Auditors issue damning report on prison sex offender treatment program

Contact: Chris Dornin, CCJR spokesperson, at or 603-228-9610.

The Office of Legislative Budget Assistant released a scathing six-month study Nov. 18 about the prison sex offender program. Their report to the Legislative Fiscal Committee noted a huge backlog of prisoners who pass their minimum parole dates before completing this mandatory treatment. Only 14 percent of sex offenders make timely parole, and that’s an improvement over previous years.

The Department of Corrections has tried hard to cover up this problem. Prison spokesman Jeff Lyons a year ago told the Concord Monitor that the prison reviews all sex offenders at least two years before their minimum parole date. 

“We put them on a waiting list at that time,” Lyons said. “As beds free up, they move into the treatment program. There is no backlog.” 

We now know that statement was false. The report says 200 people were in that nonexistent backlog as of last May. The delay was costing the state an extra $7 million a year, based on the average cost of $35,000 per year for inmates going past their minimum sentences. The study used only $5,006 per year, which is the added operating cost for one extra inmate. Even this lower figure comes to $1 million per year.

Prison officials shortened the sex offender program during the audit from 18 months to six if a prisoner is progressing without a hitch. Nothing in the clinical literature supports suddenly cutting the length of a crucial treatment program this way. The report said the Vermont sex offender program lasts 12 to 24 months. The one in Maine lasts three years, the one in Rhode Island four years, the one in Massachusetts 18 to 42 months.

The study said the prison had just released 40 sex offenders to the street who had never started a program long deemed mandatory. Another 28 sex offenders suddenly required no treatment, which is another new class. An additional 37 had refused treatment even though it would double the length of their sentences. 

Unaudited Information on Sexual Offenders within 24 Months of, or Exceeding, Their  Minimum Parole Date; May 31, 2016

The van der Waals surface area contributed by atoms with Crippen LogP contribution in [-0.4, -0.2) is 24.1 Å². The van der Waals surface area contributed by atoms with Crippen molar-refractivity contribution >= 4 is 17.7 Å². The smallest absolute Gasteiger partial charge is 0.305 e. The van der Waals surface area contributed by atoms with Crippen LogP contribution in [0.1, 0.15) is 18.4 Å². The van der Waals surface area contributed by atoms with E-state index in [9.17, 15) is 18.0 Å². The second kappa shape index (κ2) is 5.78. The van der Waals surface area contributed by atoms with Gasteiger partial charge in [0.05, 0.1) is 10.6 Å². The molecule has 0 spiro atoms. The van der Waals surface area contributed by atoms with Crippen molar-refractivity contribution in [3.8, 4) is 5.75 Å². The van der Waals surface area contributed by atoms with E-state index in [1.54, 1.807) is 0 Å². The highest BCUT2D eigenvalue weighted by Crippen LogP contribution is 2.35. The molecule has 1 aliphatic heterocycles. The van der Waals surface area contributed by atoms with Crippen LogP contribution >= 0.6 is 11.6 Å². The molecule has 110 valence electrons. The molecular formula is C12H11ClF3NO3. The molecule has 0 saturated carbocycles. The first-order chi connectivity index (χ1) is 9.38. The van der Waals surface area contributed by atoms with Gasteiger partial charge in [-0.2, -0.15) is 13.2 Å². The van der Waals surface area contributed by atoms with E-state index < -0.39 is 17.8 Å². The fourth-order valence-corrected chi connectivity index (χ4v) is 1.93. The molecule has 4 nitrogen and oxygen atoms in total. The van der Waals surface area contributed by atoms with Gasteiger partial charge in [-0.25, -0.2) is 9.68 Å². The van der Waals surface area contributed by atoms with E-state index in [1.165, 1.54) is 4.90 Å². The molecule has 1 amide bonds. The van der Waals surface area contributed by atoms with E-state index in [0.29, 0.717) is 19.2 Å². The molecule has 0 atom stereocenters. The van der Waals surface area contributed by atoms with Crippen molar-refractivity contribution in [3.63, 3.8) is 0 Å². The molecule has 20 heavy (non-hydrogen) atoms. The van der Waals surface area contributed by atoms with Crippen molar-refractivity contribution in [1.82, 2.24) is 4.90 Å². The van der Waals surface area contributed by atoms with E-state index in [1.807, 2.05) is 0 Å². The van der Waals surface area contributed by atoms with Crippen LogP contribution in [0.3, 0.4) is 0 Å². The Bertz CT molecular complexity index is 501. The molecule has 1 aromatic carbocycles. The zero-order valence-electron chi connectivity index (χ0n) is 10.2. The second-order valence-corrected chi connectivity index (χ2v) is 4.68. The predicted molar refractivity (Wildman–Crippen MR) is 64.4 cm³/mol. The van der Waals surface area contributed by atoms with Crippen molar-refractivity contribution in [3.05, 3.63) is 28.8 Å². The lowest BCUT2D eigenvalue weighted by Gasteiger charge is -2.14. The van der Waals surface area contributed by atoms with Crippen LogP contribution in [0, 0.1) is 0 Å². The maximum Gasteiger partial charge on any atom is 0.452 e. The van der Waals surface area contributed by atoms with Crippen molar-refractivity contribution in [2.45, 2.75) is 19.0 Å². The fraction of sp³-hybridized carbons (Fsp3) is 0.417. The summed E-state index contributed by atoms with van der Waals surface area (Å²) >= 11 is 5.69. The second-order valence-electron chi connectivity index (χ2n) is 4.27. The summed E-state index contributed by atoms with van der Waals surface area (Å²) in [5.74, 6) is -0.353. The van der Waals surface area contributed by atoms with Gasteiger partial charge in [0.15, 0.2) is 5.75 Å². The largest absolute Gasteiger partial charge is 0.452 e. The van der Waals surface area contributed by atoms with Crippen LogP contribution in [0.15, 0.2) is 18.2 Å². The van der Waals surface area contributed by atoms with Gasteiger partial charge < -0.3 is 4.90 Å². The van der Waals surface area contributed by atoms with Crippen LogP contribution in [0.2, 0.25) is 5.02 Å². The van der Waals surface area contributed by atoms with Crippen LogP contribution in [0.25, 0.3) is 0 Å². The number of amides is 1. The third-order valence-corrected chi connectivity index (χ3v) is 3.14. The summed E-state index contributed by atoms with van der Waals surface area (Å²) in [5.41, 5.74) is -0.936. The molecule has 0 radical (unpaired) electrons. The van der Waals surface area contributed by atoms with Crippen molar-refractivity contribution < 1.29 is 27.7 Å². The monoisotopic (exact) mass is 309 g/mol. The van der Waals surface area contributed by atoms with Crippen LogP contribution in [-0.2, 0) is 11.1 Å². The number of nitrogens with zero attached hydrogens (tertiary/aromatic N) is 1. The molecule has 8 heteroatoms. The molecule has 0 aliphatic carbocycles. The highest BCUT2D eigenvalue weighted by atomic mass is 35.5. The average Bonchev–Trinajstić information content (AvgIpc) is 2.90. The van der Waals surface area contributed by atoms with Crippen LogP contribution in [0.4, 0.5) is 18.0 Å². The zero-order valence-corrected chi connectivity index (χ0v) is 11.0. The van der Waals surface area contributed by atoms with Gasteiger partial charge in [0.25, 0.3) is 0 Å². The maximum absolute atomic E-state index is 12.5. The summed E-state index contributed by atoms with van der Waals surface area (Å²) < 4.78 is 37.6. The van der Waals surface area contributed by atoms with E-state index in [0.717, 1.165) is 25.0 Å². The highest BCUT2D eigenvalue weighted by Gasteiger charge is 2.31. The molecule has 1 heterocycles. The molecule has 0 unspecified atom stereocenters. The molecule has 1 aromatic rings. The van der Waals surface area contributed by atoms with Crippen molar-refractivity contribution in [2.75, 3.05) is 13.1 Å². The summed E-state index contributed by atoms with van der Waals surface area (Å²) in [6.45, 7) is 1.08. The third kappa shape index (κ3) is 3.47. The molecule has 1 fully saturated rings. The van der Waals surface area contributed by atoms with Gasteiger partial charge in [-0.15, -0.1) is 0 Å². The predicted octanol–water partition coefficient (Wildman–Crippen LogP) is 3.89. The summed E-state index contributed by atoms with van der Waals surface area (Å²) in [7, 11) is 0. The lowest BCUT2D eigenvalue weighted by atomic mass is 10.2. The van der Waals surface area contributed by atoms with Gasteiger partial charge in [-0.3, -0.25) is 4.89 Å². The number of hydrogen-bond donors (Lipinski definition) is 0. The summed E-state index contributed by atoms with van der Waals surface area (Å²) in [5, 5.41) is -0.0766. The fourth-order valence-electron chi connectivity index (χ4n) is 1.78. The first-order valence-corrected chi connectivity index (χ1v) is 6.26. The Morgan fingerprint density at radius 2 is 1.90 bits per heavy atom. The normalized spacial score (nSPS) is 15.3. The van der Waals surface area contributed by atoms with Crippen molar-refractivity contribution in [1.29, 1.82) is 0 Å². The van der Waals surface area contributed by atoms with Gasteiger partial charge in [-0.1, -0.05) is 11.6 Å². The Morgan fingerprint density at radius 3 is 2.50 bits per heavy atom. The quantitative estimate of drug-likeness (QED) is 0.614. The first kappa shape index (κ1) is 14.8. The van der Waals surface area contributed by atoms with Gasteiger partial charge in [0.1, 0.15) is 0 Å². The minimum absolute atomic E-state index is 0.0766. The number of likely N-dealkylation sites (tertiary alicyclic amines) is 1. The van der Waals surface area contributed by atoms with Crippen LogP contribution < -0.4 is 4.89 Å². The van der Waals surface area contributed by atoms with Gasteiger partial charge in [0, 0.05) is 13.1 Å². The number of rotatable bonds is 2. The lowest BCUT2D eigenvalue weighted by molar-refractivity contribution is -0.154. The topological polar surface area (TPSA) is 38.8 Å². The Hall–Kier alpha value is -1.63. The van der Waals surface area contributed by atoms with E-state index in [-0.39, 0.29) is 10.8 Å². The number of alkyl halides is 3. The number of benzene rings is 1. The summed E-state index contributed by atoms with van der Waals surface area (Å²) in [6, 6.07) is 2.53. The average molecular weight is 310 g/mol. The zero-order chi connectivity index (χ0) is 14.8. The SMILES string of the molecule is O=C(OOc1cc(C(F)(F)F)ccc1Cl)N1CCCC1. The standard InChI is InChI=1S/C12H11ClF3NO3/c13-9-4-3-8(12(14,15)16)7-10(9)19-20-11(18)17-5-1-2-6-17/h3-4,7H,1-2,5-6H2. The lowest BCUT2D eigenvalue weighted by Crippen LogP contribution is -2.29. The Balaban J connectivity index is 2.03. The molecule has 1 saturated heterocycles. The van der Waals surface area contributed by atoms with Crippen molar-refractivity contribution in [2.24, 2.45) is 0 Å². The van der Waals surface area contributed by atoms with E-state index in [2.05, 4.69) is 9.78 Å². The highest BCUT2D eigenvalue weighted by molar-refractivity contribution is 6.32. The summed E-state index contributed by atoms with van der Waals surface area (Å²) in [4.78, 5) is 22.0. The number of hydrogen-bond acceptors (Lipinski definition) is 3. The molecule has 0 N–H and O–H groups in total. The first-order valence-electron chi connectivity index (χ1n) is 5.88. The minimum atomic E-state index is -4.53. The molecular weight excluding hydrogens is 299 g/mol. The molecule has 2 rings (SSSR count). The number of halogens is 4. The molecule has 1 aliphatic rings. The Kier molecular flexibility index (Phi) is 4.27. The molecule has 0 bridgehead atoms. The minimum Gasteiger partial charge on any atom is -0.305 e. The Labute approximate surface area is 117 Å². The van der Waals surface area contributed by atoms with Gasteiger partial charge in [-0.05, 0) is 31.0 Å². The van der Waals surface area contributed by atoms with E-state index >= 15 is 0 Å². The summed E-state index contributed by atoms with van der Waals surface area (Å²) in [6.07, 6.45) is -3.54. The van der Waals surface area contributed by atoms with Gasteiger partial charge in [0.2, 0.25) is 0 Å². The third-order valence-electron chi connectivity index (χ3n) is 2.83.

Male                 Female             Total

Sexual Offenders                           303                   1                         304

Intensive SO Treatment                 176                  0                         176

Enrolled                                           113                  0                         113

Completed Successfully                  12                  0                          12

Removed from Program'                 17                  0                           17

Other                                                 34                  0                          34

Community Treatment                     40                  0                          40

Declined Treatment                          37                  0                         37

No Treatment Needed                      28                  0                          28

Not Yet Assessed                             22                  1                          23

Scores of sex offenders have told Citizens for Criminal Justice Reform they are furious the prison makes them pass their minimum parole dates. They also lose the chance to leave hard time at two thirds of their minimum sentences. And they miss serving some of their sentence at a halfway house. Instead, most finish the sex offender program inside the walls well after their minimum sentences expire.

The report said sex offenders have a special parole board called the Administrative Review Committee, which has never been approved by the legislature as required. The Administrative Review Committee tells the Parole Board when to parole a sex offender or keep him back, not the other way around. 

During the period of the audit, prisoner officials posted a new sex offender policy to make it seem as if the Administrative Review Committee possessed some legal standing. In fact, it violates state law, much the same way inmates have done. If the department ever tries to adopt administrative rules legitimizing the ARC, prisoner families will speak against it at the public hearing. 

According to the report, the Parole Board, almost incredibly, never receives “the sex offender’s assessment scores, treatment progress, level of participation in treatment, and whether they showed signs of accepting responsibility for their crimes.” Similarly, the Parole Board gets little information on prisoners the Administrative Review Committee okays to leave prison without taking any sex offender treatment.

Here is a website link to the 40-page report. DOC_Sex_Offender_Treatment_2016.pdf

Below is a link to a similar damning study on the New Hampshire sex offender program in 2012. The key section is on pages 27 to 29. DoC_Nonsecuirtyp_2012_full.pdf